A Discourse on Race and Inequality in the United States

This post is part of our online forum on Race, Property, and Economic History.

Carol Angel, an African American woman employee of the El Segundo plant of the Douglas Aircraft Company, wearing work gloves and operating equipment, Los Angeles County, California. (Credit: Schomburg Center, Photographs and Prints Division)

The U.S. Census Bureau reported in early September (2017) that the median household income in the United States, in 2016, had gone up 3.2 percentage points since the year before, and had reached its highest ever level of $59,039. The increase, no matter how lauded, was so infinitesimal that it didn’t make any dent at all in the degree of inequality in the country. The Gini Index of income inequality hovered around .481 in 2016, not statistically different at all from that of 2015.

Even though the median income for Black households had gone up by a significant 5.7 percentage points, from $37,681 to $40,065, compared to only 2 percent for white households, it was still significantly lower than the median income of whites ($65,041), Asians ($81,431) and Hispanics ($47,675). Only American Indians and Alaskan Natives were making slightly less at $39,719.

Furthermore, a closer look at the numbers shows a deeper reality—59.6 percent of all Black households were making less than $50,000 in 2016; 33 percent were making less than $25,000. By comparison, 18.7 percent of white households were making less than $25,000. These numbers haven’t budged in more than a decade. According to the Census Bureau, 22 percent of African Americans, 9.2 million people, continue to experience entrenched poverty.

In a country where the distribution of wealth is even more skewed than that of income, the phenomenal wealth gap between Black households and their white counterparts is a profound testimony to the depth of their overall economic disadvantage. When financial wealth—stocks, bonds, real estate, and business investments are considered, the median net worth of white households is 13 times more than that of Black households—$134,230 compared to $11,030. Findings of a new study on racial wealth gap done by the Institute for Policy Studies (IPS) and Corporation for Enterprise Development (CFED) released in 2016 shows that in the thirty year period between 1983 and 2013, average wealth of white families grew 84 percent—three times the rate of growth for Black families. At this rate, it will take 228 years for Black families to amass the same amount of wealth white families have today.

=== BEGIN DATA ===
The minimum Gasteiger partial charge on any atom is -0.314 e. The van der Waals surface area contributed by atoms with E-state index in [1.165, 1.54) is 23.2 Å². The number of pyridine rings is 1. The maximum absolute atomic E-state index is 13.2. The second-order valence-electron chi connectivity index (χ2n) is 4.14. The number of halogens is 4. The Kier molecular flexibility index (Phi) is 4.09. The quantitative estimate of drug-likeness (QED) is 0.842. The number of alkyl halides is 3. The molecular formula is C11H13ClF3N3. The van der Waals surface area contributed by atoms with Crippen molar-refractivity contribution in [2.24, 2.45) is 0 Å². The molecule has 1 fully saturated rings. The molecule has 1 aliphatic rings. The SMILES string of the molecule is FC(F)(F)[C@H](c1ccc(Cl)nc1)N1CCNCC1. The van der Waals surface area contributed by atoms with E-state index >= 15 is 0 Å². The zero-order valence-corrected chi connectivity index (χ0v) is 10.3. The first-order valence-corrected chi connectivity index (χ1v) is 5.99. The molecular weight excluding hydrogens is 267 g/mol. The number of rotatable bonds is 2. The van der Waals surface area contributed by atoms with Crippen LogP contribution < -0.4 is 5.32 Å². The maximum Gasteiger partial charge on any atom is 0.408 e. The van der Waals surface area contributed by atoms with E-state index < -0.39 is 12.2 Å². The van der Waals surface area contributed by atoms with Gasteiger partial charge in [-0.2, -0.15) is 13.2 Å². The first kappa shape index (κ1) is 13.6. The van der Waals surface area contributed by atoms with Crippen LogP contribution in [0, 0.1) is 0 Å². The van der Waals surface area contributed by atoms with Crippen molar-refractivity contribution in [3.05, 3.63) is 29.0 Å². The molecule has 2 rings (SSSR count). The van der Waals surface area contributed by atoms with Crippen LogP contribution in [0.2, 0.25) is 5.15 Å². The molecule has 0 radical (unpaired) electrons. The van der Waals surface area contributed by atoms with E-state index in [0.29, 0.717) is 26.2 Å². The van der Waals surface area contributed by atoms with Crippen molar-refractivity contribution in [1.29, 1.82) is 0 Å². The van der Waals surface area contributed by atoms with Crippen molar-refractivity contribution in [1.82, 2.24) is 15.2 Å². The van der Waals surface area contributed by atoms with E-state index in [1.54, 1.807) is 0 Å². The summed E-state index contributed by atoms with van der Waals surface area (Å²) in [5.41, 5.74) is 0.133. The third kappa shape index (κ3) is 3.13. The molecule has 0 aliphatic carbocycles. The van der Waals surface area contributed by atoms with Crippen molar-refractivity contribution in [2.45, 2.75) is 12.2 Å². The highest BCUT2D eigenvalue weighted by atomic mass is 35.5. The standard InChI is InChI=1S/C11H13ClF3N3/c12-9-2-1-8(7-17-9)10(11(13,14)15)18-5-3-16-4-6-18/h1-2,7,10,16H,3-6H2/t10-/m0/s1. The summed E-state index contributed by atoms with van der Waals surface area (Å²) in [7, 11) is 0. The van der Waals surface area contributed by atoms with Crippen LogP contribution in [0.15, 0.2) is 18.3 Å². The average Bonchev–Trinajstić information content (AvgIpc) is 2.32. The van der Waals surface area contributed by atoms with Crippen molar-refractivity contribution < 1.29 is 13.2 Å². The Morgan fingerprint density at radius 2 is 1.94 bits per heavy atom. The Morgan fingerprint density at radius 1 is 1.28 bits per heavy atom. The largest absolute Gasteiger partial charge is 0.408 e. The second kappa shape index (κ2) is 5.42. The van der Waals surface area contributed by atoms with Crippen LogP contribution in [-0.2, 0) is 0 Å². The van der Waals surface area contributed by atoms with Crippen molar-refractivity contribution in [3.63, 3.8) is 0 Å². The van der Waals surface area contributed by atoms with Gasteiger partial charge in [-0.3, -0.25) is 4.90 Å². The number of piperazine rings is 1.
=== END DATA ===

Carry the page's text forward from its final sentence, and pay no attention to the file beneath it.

The report also noted that in the same period the wealth of the Forbes 400 richest Americans grew by an average of 736 percent.

Renowned French economist and author of Capital In the Twenty-First Century, Thomas Piketty, in his analysis of the nature and sources of inequality in the United States today has found that it is primarily embedded in the extraordinary returns on capital assets such as real estate, financial holdings, and investments, which the richest of the rich disproportionately own. Though almost 52 percent of Americans owned stocks in 2016 the value was far less ($40,000) than what the top 10 percent owned ($365,000) in their stock ownership.

A row of wood frame houses in an African American neighborhood of Birmingham, Alabama, in 1963. (Credit: Marion S. Trikosko, Library of Congress)

It is due in most part to the extraordinary returns on their net worth, their wealth, specifically capital assets, that the richest of the rich are pulling farther and farther away, not only from the rest of the society, but also from the merely rich,. So that individuals who simply live on a monthly salary, regardless of how high it is, will never match what the richest of the rich—the proverbial top 1 percent—earn through rents, interests and dividends from their capital assets.

As the income disparities become entrenched and passed down from one generation to the next, it creates a “hereditary aristocracy of dynastic wealth” which is almost exclusively white! As capital becomes concentrated in the hands of fewer people, political power and political decision-making becomes lopsided. Democracy gives way to oligarchy, enabling a handful to protect the mechanisms that maintain and enhance their economic and racial superiority. Moreover, control over massive wealth gives the super rich the ability to control the media to their own advantage, and manipulate the messages and images that people hear and see.

This might be the right time to ask the question, who creates the wealth of nations? We know who owns, but who creates? Of course, the wealth of nations is created by the working class of any society. The expropriated surplus value fuels capitalist accumulation and its continuous growth. All wealth in society is ultimately stolen property, endorsed and protected by the government, ultimately beholden to capital. Here, I would like to focus on the stolen labor of slaves, and the land of American Indians that created the seed capital of this land.